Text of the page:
Through my passionate study of UDL over the past few years, I’ve noticed that the use of analogies is an effective way to introduce the concept of UDL to those new to the idea.

BeachTodd Rose, the co-founder and president of Project Variability as well as a faculty member at the Harvard Graduate School of Education, shares this video about the necessity for considering learner variability through all phases of the learning process.

Rose uses two effective analogies ( a shoe, and a Rubik’s cube) to bring forth the value of variability. Here’s another analogy I’d like to offer…

Now that summer is here, it’s easy to imagine a beach. I know it’s easier for me than some colleagues in the midwest, since I live on Long Island NY. But go with me here for awhile. If you’re not near a beach, think “lake” or “community pool.”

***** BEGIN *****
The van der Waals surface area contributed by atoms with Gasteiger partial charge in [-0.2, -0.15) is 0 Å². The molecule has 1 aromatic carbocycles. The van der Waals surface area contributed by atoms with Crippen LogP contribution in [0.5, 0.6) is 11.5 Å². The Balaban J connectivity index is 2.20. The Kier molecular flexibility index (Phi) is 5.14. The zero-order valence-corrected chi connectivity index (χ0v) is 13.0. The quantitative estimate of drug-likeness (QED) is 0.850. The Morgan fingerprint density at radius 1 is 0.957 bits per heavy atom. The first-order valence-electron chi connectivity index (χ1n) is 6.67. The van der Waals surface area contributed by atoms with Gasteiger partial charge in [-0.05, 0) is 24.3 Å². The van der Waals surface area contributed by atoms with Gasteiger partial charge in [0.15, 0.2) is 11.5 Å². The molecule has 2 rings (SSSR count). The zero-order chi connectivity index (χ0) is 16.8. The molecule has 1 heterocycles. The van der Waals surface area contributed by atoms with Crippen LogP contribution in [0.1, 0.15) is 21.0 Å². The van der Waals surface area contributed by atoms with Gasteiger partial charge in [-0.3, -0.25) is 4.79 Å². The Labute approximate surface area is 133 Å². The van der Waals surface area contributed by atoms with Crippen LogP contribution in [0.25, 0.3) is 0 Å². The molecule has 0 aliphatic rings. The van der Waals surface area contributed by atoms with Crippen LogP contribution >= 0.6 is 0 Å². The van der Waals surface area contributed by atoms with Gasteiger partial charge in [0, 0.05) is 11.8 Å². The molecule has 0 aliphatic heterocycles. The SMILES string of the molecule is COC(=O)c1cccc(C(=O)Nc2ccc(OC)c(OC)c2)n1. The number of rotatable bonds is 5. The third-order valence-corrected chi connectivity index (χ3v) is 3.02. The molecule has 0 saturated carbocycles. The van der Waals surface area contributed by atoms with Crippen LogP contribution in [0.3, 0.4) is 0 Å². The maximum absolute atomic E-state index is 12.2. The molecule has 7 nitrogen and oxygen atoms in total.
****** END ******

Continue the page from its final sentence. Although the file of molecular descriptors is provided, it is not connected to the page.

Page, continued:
Let’s connect our water-related recreation to the fact that UDL is about “removing barriers in the learning environment” so that all students have access to the information in a way that maximizes student’s strengths and ability to learn.

Our trip to the beach

Imagine a trip to the beach. A typical person would need items such as:

  • a bathing suit
  • towel
  • blanket
  • water
  • snacks/lunch/beverage
  • sunscreen
  • a watch to keep track of time
  • book